That precipitated the present mandamus petition. The plaintiffs claim a present enforceable right to the entry of judgment consistent with the mandate without further delay.

“The mandate rule requires a lower court to adhere to the commands of a higher court on remand.” Our mandate is straightforward and requires the district court to enter a simple judgment enjoining the three invalid regulations. That has not yet occurred.

“One of the less controversial functions of mandamus is to assure that a lower court complies with the spirit as well as the letter of the mandate issued to that court by a higher court.” An appellate mandate directing the district court to enter an injunction gives the prevailing party an enforceable right to that relief; once the mandate issues, the district court has a plain legal duty to enter a conforming judgment without undue delay.

Staying the effective date over the objection of the prevailing party in order to give the losing party extra time to adjust its affairs violates that plain legal duty and the prevailing party’s rights and may be remedied by mandamus. “Where a lower court has failed to comply with a mandate of a reviewing court, compliance with such mandate may be compelled by writ of mandamus.”

So mandamus may be used to enforce compliance with our mandate. The present petition, however, is premature. The plaintiffs have not yet asked the district court to enter the judgment to which they are entitled. Although no rule expressly requires a formal motion to that effect — the district court has a legal duty to comply with the mandate — proceeding directly to mandamus without first asking the district court to perform its duty is irregular and blindsides the district judge.

With these clarifications, we deny the petition for mandamus without prejudice to refiling should it become necessary, “though we trust that it will not be necessary.”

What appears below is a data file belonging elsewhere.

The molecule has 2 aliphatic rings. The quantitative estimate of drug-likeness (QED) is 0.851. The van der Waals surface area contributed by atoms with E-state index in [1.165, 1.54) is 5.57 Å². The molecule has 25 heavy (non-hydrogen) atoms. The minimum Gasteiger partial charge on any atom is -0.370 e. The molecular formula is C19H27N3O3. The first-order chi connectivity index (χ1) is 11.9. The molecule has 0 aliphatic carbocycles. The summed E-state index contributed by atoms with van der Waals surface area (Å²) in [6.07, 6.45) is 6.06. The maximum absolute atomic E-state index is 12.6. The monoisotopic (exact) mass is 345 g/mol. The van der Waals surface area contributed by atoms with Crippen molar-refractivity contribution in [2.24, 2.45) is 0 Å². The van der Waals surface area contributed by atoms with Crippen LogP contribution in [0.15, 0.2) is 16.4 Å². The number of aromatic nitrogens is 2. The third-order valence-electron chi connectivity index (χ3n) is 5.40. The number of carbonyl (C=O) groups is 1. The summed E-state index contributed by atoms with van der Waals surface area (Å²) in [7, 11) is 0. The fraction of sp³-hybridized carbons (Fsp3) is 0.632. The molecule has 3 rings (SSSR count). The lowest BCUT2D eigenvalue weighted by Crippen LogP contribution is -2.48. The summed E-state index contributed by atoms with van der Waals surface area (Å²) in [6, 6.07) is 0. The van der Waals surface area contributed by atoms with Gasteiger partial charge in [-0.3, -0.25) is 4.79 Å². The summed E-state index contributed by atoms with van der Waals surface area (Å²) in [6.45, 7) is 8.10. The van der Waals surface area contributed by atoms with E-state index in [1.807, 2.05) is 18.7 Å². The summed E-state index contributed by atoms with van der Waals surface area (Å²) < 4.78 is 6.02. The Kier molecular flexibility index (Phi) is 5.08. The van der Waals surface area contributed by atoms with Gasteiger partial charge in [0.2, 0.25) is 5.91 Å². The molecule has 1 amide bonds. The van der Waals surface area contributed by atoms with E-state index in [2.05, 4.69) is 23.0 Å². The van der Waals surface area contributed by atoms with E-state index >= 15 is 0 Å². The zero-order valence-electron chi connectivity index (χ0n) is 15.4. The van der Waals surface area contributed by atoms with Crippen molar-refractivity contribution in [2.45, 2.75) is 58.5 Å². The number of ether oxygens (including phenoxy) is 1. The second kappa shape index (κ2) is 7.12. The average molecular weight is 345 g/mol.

Judge Rovner disagreed with the panel majority’s analysis:

A request for a writ of mandamus is premature. The remedy of mandamus is a drastic and extraordinary one. Cheney v. U.S. Dist. Ct. for D.C., 542 U.S. 367, 380 (2004). This court can issue a writ of mandamus only if the party requesting the writ has no other adequate means to attain the relief requested.

We do not know whether the plaintiffs have any other adequate means of relief because they have never asked the district court for any relief at all. The district court has not received any input from either party regarding the substance of an injunction, whether it should be stayed while the City revises its zoning regulations, and, if so, for how long. It is not at all clear to me that there is one obvious path or form of the injunction, and it is neither aberrant nor an abuse of discretion for a district court to seek input from the parties before issuing an injunction upon remand from an appellate court. It is, however, outside the norm for this court to prejudge a matter before the district court has had the opportunity to consider it, and for that reason a writ of mandamus is not an appropriate remedy here.

(Why?)

Published at Tue, 07 Mar 2017 16:24:48 +0000